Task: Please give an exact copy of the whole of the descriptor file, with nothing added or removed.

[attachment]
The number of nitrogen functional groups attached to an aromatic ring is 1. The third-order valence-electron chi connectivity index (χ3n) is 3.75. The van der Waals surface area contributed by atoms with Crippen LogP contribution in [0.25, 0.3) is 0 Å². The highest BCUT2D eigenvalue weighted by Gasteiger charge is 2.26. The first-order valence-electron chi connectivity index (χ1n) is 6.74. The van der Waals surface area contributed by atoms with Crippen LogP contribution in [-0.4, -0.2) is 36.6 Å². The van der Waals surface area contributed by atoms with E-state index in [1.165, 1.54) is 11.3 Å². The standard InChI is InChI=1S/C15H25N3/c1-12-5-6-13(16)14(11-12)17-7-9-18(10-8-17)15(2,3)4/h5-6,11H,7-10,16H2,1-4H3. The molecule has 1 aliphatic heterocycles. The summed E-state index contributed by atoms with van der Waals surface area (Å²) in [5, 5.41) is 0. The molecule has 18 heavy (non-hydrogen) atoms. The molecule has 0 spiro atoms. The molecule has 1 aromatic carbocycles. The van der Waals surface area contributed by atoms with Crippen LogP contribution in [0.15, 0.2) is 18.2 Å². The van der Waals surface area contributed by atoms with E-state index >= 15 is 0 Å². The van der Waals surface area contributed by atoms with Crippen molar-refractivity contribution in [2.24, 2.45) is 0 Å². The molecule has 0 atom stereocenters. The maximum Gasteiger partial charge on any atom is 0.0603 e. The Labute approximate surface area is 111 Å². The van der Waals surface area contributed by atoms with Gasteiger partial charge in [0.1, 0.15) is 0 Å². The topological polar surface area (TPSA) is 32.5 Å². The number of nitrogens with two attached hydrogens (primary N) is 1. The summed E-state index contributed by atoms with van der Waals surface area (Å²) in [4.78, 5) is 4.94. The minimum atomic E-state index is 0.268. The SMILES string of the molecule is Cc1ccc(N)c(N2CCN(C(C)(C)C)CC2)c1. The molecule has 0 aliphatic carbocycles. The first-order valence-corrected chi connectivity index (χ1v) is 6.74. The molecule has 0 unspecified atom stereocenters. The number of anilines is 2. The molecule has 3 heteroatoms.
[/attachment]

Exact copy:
The number of nitrogen functional groups attached to an aromatic ring is 1. The third-order valence-electron chi connectivity index (χ3n) is 3.75. The van der Waals surface area contributed by atoms with Crippen LogP contribution in [0.25, 0.3) is 0 Å². The highest BCUT2D eigenvalue weighted by Gasteiger charge is 2.26. The first-order valence-electron chi connectivity index (χ1n) is 6.74. The van der Waals surface area contributed by atoms with Crippen LogP contribution in [-0.4, -0.2) is 36.6 Å². The van der Waals surface area contributed by atoms with E-state index in [1.165, 1.54) is 11.3 Å². The standard InChI is InChI=1S/C15H25N3/c1-12-5-6-13(16)14(11-12)17-7-9-18(10-8-17)15(2,3)4/h5-6,11H,7-10,16H2,1-4H3. The molecule has 1 aliphatic heterocycles. The summed E-state index contributed by atoms with van der Waals surface area (Å²) in [5, 5.41) is 0. The molecule has 18 heavy (non-hydrogen) atoms. The molecule has 0 spiro atoms. The molecule has 1 aromatic carbocycles. The van der Waals surface area contributed by atoms with Crippen LogP contribution in [0.15, 0.2) is 18.2 Å². The van der Waals surface area contributed by atoms with E-state index >= 15 is 0 Å². The van der Waals surface area contributed by atoms with Crippen molar-refractivity contribution in [2.24, 2.45) is 0 Å². The molecule has 0 atom stereocenters. The maximum Gasteiger partial charge on any atom is 0.0603 e. The Labute approximate surface area is 111 Å². The van der Waals surface area contributed by atoms with Gasteiger partial charge in [0.1, 0.15) is 0 Å². The topological polar surface area (TPSA) is 32.5 Å². The number of nitrogens with two attached hydrogens (primary N) is 1. The summed E-state index contributed by atoms with van der Waals surface area (Å²) in [4.78, 5) is 4.94. The minimum atomic E-state index is 0.268. The SMILES string of the molecule is Cc1ccc(N)c(N2CCN(C(C)(C)C)CC2)c1. The molecule has 0 aliphatic carbocycles. The first-order valence-corrected chi connectivity index (χ1v) is 6.74. The molecule has 0 unspecified atom stereocenters. The number of anilines is 2. The molecule has 3 heteroatoms.